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M.Besant E.Walter
Jerusalem, the city of Herod and Saladin


Sir John Froissart's Chronicles of England, France, Spain and the Ajoining Countries from the latter part of the reign of Edward II to the coronation of Henry IV in 12 volumes 

Chronicles of Enguerrand De Monstrelet (Sir John Froissart's Chronicles continuation) in 13 volumes 

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M.Besant E.Walter
Jerusalem, the city of Herod and Saladin
page 469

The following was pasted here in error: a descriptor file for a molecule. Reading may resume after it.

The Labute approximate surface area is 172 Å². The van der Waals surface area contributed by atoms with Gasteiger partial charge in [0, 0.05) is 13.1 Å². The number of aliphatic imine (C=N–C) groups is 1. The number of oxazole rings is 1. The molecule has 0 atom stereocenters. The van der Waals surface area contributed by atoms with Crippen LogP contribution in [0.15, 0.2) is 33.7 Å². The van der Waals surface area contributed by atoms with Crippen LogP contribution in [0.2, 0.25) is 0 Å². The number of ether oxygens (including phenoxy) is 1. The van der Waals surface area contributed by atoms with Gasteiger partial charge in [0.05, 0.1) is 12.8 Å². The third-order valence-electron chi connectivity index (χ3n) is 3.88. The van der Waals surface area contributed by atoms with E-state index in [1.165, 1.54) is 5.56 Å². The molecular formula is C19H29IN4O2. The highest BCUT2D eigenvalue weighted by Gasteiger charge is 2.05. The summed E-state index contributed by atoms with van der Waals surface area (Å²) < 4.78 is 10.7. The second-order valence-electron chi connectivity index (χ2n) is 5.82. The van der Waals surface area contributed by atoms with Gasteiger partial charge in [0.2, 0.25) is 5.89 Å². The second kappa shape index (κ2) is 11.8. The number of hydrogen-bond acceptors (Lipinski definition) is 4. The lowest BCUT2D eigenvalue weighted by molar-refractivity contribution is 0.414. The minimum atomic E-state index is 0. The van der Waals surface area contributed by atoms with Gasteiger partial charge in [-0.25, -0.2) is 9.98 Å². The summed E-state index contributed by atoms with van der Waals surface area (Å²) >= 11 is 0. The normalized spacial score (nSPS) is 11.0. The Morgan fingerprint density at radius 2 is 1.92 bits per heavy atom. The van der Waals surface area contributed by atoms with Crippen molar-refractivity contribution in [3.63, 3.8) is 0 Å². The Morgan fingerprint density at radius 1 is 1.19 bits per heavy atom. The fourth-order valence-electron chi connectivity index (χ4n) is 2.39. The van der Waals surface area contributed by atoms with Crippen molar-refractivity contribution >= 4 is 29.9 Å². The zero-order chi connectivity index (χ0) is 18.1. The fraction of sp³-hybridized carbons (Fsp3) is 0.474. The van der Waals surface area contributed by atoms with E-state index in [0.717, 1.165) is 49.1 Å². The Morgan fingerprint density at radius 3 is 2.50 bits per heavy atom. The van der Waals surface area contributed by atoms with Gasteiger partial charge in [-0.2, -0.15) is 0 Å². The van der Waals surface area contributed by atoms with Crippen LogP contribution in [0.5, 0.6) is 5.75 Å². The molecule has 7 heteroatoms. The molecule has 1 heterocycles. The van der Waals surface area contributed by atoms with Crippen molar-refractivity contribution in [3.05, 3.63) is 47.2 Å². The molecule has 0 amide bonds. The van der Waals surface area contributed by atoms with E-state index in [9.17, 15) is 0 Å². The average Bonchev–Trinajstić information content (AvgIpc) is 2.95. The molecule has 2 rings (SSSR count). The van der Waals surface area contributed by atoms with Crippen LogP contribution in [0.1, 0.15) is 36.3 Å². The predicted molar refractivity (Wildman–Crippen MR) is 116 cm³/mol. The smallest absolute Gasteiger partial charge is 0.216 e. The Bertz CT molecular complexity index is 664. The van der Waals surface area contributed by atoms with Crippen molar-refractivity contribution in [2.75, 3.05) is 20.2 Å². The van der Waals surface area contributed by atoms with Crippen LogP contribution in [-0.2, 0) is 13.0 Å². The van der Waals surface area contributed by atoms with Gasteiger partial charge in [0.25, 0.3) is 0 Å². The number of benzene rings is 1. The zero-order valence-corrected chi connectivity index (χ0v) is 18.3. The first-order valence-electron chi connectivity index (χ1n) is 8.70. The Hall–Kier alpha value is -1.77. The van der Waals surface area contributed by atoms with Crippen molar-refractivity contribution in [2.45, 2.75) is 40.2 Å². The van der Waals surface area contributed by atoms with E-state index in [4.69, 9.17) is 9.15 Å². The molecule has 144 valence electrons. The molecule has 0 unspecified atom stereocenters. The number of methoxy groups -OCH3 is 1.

men by giving a dispute between a croisé and one who refuses to take the Cross, in which the latter advances the startling proposition, not heard since the time of Origen, that a man can very well get to heaven without " pilgrimising," and without fighting for the Cross.* But Butebeuf is very urgent. He laments the decay of religious zeal. O'ergrown with grass the long road lies, Thick trodden once by eager feet, When men pressed on with streaming eyes, Themselves to offer at God's seat. They send, instead, wax tapers now ; God has no true hearts left below. The fatal thing, however, was a feeling slowly growing up that it was God's will that the Church of the Sepulchre should belong to the infidel ; and a bishop of a somewhat later time gives three reasons for this ; namely, first, as a plea for the Christians ; second, for the confusion of the Saracens; and thirdly, for the conversion of the Jews. And for the first reason he argues that Christians will never be allowed to have the city again till they are sinless, because God will not have his children commit sin in such a place ; as for the Saracens, they are, of course, only dogs ; now the master of a house is not very careful about the behaviour of his dogs, but he cannot bear ill behaviour on the part of his children. Little now remains to tell, because Jerusalem passes away from history, and the events which follow are hardly even indirectly concerned with the Holy City. Louis led another Crusade and met his death at Tunis. Edward of England, with his brother Edmund and eight hundred men came to Acre, but were, of course of little use with so small a reinforcement ; and, after concluding a treaty with * " Je dis que cil est foux nayx, Qui se mest en autrui servage Quant Dieu peut gaaigner sayx Et vivre de son heritage."

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